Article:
- Author: Kathy Keatley Garvey
This year's recipient is Marc Tatar, an authority on the aging of insects.
Tatar, a professor in the Division of Biology and Medicine at Brown State University, Providence, R.I., will speak on “Integrated Control of Drosophila Aging by Insulin/IGF (Insulin-Like Growth Factor) Signaling” at 6:15 p.m. Wednesday, Dec. 5 in Ballroom A of the Activities and Recreation Center (ARC), UC Davis campus. Prior to the presentation, a wine and cheese reception will take place from 5 to 6 p.m. outside of Ballroom A.
The event is open to all interested persons, said James R. Carey, UC Davis professor of entomology, who will introduce his former student. The presentation will be recorded for later posting on the UCTV seminars.
Tatar has studied the demography, evolution and genetics of aging working with a variety of insect systems to explore the regulation and basic mechanisms of life history traits and senescence. The current work in the Tatar laboratory focuses on genetic analysis of Drosophila to understand how insulin/IGF signals and lipid hormones regulate aging, and how these endocrine signals interact with nutrition.
Tatar received his doctorate in ecology from UC Davis in 1994 while with the Graduate Group in Ecology, working in James Carey's laboratory. Tatar obtained his bachelor’s degree in biology in 1980 from Earlham College, Richmond, Ind., and went on to receive his master’s degree in zoology from UC Davis in 1984. He completed postdoctoral research in genetics at the University of Minnesota, St. Paul before joining the Brown University faculty in 1997. He was promoted to professor in 2007.
While at UC Davis, Tatar was the 1994 recipient of the Merton Love Award for his Outstanding Dissertation in Ecology and Evolution. He is an Ellison Senior Scholar, founding joint editor-in-chief of the journal Aging Cell, and a past member of the Board of Review Editors for Science.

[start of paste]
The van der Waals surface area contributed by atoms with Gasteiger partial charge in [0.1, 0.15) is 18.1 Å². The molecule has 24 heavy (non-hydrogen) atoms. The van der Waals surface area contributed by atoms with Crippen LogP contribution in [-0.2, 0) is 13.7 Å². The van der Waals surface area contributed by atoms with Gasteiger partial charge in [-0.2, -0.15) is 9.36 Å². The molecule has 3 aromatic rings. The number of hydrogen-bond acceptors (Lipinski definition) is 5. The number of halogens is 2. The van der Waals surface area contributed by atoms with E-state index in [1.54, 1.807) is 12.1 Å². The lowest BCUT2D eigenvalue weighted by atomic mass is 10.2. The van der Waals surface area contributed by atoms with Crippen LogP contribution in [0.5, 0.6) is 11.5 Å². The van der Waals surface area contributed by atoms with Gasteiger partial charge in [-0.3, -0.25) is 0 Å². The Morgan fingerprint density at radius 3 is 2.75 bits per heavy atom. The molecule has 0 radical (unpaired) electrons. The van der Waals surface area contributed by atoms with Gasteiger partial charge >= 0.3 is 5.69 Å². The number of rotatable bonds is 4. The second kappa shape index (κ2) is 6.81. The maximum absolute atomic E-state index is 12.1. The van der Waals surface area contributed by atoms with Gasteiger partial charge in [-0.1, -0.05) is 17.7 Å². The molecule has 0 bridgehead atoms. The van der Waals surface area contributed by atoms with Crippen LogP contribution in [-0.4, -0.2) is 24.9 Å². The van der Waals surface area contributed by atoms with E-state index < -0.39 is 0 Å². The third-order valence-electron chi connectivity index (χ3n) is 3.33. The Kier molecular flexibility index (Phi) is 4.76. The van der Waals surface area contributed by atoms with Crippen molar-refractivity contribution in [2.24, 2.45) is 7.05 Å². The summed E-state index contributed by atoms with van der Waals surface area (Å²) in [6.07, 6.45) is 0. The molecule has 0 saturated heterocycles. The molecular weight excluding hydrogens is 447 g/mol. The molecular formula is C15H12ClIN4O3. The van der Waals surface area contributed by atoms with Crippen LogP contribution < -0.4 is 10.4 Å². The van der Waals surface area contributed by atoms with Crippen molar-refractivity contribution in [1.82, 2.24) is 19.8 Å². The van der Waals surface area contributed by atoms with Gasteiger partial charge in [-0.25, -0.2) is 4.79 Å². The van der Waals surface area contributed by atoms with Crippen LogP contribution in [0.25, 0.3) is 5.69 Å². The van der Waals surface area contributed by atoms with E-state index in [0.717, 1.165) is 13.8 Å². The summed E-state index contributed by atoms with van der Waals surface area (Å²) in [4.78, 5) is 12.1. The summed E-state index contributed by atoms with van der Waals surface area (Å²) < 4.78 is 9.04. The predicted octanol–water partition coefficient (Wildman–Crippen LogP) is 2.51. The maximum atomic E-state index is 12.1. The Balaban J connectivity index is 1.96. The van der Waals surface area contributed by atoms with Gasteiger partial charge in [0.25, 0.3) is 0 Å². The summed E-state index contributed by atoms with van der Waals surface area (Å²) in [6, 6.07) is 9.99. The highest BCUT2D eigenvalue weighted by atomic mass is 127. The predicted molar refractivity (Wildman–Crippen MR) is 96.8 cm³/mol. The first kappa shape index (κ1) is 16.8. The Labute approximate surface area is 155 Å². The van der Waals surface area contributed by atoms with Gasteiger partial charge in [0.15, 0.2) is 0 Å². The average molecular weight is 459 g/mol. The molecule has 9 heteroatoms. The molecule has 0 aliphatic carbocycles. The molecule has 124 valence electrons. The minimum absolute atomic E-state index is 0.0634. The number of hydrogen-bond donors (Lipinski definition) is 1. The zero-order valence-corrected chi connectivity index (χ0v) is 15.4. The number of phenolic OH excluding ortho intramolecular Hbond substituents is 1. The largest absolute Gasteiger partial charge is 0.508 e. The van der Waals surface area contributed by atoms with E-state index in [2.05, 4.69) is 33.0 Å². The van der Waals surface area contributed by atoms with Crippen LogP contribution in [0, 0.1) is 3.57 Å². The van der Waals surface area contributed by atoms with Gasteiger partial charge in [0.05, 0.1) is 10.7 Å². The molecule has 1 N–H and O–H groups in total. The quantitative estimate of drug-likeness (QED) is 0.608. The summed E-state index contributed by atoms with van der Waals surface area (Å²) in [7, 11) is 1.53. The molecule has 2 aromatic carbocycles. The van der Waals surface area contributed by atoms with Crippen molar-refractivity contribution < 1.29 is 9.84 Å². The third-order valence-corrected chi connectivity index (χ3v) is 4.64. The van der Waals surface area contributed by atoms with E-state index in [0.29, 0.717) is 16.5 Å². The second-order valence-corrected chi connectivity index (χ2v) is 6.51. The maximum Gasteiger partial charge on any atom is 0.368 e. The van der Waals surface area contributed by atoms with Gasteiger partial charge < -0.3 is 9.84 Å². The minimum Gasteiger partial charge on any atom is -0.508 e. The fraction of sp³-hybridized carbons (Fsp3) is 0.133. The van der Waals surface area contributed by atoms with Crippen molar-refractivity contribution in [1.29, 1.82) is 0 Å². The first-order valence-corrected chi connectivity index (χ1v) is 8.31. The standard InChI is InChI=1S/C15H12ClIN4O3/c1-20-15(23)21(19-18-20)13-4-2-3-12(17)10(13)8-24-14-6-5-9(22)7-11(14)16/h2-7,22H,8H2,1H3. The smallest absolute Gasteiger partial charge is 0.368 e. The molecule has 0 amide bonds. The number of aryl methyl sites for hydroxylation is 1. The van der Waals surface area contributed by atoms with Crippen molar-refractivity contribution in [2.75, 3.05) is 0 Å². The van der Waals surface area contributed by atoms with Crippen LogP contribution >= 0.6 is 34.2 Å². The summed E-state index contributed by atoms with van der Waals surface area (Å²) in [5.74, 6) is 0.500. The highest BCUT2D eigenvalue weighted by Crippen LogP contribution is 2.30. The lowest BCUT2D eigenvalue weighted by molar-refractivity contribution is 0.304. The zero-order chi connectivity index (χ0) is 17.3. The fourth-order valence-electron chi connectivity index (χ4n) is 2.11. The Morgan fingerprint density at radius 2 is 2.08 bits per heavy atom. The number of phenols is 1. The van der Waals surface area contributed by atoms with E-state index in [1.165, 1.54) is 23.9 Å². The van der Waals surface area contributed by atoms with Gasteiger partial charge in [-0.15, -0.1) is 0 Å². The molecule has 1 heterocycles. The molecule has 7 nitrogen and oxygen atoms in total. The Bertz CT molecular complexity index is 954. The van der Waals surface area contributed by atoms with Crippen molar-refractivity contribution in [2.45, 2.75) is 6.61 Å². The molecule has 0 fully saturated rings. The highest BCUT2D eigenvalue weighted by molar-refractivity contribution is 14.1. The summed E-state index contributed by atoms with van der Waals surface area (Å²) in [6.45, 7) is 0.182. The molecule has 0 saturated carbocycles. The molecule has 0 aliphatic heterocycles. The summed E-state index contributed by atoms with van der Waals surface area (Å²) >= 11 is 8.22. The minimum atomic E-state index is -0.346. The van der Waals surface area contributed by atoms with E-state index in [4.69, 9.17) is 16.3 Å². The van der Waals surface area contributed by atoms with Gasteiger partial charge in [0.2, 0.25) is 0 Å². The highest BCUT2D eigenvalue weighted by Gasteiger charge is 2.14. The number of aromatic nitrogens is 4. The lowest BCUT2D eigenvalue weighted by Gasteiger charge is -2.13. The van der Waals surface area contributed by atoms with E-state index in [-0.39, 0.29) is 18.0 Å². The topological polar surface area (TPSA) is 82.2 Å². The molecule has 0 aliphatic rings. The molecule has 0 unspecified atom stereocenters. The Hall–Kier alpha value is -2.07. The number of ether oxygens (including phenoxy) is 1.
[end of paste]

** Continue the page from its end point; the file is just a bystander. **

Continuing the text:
The Leigh seminar memorializes cotton entomologist Thomas Frances Leigh (1923-1993), an international authority on the biology, ecology and management of arthropod pests affecting cotton production. During his 37-year UC Davis career, Leigh was based at the Shafter Research and Extension Center, also known as the U.S. Cotton Research Station. He researched pest and beneficial arthropod management in cotton fields, and host plant resistance in cotton to insects, mites, nematodes and diseases.
Leigh, who joined the UC Davis Department of Entomology in 1958, retired in 1991 as an emeritus professor, but he continued to remain active in his research and collaboration until his death on Oct. 26, 1993.
At Shafter, Leigh focused his research on the biology, ecology, host plant resistance, control and management of insects and spider mites on cotton. He stood at the forefront of Integrated Pest Management (IPM) of cotton pests, according to an article in the summer 1994 edition of American Entomologist. He taught courses on cotton IPM and host plant resistance.
In his memory, his family and associates set up the Leigh Distinguished Alumni Seminar Entomology Fund at the UC Davis Department of Entomology. When his wife, Nina, died in 2002, the alumni seminar became known as the Thomas and Nina Distinguished Alumni Seminar.
Thanks to the Leigh family, outstanding UC Davis alumni return to campus to share their accomplishments.